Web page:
okeefe-cannaFeministe has a post asking for readers’ Top 100 Women in History.  I started to comment, then gave up realizing I’d take over the blog if I kept going—plus it’s too much trouble doing hyperlinks in comment fields. But here, I can go on and on and on……(and yes, it’s very literary-centered, but that’s my thing, and it’s not in any logical order):



·         Mary McCarthy (of the flying diaphragm scene in The Group, and one of the New York intellectuals)


·         Tillie Olsen (writer—“I Stand Here Ironing” and Silences— and activist)


·         Rebecca Harding Davis (working class writer of haunting “Life in the Iron Mills”)


·         Lucille Clifton (who loves her hips)


·         Margaret Fuller (author of Woman in the 19th Century)


·         Elizabeth Cady Stanton and Susan B. Anthony (of course)


·         Judy Syfers (author of “Why I Want a Wife”)


·         Sojourner Truth (“Ain’t I A Woman?”)


·         Louisa May Alcott (not just of Little Women fame, she supported her entire family for decades)


·         Emma Goldman (I still think of Maureen Stapleton playing her in the film Reds)


·         Zitkala-Sa (author of The School Days of an Indian Girl)


·         Sui Sin Far (author of Leaves from the Mental Portfolio of an Eurasian)


·         Mary Wollstonecraft (A Vindication of the Rights of Women)


·         Leslie Marmon Silko (author of Ceremony)


·         Georgia O’Keefe (awesome artist)


·         Alice B. Toklas and Gertrude Stein (literary and social couple of 1920s Paris)


·         Kate Chopin (her story “The Storm” was turn of the 20th century soft porn, and beautifully written; her novel The Awakening is a feminist masterpiece)


·         Alice Walker (for “In Search of Our Mother’s Gardens” especially)


·         Charlotte Perkins Gilman (“The Yellow Wallpaper” and “Herland” are both feminist classics)


·         Adrienne Rich (“Diving into the Wreck” and her collection of essays “Of Lies, Secrets and Silences”)



I’ll continue another day….I’ve barely begun with this list!

Young Women Memoirs: Suggestions?

The other night, I held individual conferences with my advanced composition students to discuss their progress on drafting their researched essays.  Since this is a great group of students (I’ve written a little about them here) the 4 hours flew by with conversations ranging from “how do I cite a source that cites another source?”  to “how do I best juggle multiple sources?” to “should I begin by discussing Science Fiction or Dune itself?”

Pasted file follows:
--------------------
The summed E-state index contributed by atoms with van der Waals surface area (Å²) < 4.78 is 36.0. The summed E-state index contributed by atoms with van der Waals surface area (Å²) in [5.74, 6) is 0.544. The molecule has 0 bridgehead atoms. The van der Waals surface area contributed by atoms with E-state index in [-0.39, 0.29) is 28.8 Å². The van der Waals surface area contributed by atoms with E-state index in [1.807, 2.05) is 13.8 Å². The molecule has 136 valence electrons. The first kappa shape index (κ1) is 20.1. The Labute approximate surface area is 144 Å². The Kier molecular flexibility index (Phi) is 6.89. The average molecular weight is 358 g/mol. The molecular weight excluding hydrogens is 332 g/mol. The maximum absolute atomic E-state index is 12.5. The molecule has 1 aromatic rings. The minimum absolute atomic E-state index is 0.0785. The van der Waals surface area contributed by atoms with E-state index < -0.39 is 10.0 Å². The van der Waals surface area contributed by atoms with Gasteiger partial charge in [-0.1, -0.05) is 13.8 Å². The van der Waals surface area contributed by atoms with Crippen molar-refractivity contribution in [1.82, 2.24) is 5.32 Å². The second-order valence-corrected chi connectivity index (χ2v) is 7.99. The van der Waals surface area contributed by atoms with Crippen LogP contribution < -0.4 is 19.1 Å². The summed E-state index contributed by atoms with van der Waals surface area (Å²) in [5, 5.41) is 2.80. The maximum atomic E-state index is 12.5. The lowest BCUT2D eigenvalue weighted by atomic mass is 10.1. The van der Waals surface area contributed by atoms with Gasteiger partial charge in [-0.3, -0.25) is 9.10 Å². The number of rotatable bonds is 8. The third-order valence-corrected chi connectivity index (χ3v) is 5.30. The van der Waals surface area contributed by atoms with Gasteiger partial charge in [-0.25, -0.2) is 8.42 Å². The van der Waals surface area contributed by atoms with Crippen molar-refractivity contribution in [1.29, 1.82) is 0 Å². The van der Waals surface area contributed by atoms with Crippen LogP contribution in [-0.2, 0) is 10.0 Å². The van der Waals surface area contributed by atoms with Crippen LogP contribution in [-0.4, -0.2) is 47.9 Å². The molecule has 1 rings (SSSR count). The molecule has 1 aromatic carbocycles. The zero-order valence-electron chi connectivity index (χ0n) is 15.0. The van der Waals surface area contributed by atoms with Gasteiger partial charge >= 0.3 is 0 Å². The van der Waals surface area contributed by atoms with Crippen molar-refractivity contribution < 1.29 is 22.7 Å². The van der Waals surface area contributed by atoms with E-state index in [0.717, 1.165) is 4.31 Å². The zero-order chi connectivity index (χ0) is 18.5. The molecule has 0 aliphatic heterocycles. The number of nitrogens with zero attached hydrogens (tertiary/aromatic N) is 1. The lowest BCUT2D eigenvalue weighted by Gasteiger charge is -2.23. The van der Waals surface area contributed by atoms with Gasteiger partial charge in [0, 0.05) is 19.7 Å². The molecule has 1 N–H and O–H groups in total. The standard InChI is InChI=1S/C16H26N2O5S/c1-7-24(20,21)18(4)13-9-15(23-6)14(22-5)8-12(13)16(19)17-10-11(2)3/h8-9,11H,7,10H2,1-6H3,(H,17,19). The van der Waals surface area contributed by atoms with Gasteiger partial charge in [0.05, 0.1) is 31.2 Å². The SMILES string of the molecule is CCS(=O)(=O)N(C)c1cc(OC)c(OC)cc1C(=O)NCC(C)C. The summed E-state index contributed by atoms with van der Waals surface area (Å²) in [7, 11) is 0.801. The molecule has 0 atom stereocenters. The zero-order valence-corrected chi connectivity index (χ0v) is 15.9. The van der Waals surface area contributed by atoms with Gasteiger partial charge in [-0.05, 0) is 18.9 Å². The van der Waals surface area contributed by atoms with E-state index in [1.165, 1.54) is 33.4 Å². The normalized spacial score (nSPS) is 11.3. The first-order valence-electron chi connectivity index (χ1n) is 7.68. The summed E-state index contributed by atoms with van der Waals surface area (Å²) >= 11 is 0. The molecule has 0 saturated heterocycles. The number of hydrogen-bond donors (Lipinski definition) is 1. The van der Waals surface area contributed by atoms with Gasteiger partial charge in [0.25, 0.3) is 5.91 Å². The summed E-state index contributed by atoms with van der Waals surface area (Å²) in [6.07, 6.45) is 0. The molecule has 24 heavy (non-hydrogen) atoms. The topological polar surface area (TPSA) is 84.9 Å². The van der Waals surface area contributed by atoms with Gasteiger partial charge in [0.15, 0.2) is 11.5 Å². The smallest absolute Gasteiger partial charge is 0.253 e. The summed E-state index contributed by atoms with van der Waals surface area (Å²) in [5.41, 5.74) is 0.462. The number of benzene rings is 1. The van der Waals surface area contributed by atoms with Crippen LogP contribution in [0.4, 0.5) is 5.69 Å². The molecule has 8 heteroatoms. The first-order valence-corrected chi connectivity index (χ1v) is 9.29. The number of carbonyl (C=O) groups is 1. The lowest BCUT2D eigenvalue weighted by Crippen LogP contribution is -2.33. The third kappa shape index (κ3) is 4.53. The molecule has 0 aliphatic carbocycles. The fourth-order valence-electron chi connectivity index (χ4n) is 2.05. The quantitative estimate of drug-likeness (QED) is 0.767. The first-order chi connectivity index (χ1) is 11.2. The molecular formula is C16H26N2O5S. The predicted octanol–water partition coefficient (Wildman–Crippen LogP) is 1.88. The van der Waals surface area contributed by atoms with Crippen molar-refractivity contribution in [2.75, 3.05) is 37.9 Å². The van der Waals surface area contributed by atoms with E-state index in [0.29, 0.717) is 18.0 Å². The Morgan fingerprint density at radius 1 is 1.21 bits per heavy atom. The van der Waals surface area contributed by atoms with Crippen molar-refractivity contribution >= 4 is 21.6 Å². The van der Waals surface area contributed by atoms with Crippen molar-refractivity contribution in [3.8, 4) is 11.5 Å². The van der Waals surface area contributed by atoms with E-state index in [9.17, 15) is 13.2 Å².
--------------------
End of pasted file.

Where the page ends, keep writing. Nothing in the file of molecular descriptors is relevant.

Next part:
But my last student conference was with a young woman who, uncharacteristically, hadn’t handed in a rough draft to discuss, so I was curious and concerned about her all evening wondering if she would show up.  She did. Her essay is on how children of war are affected morally: a complex, intellectual topic for a first year student.  We briefly discussed her progress on the paper before getting to the real issue: she sheepishly admitted, at the same time dismissing its importance, that she had just broken up with her boyfriend of 5 years (they have been seeing each other since she was 15), and, as a result, she’d been couch surfing all week, thus the missing draft. 

I tried to assure her that it was, indeed, a big deal to break up with a boyfriend, especially one she was with for such a long period in her life, and that I understood completely.  She promised to get me a draft as soon as possible, recognizing that she was now ready to “bury” herself in her school work after a week (!) of mourning.

But here’s where the women’s memoirs come in: she is hiking this summer, alone, on the Appalachian Trail, and hoped to write a memoir about it.  Right now she is keeping a daily journal leading up to the big trip–but she was finding such daily notations unsatisfying.    Yet she didn’t quite get my suggestion that she approach her note taking more organically rather than impose such an artificial structure: I told her to think of the tag clouds in bogs, but she doesn’t read blogs. 

So what I’d like to do is recommend some memoirs for her to read before she heads off to her big hike.  Here are a few I’ve thought of, but I’d love suggestions, especially of works by younger writers that I’ve not included here:

  • Alice Koller/The Unknown Woman or The Stations of Solitude
  • Anne Lamott/Travelling Mercies
  • Annie Dillard/An American Childhood
  • Patricia Hampl/A Romantic Education
  • Dorothy Allison/Trash
  • Sallie Tisdale/Stepping Westward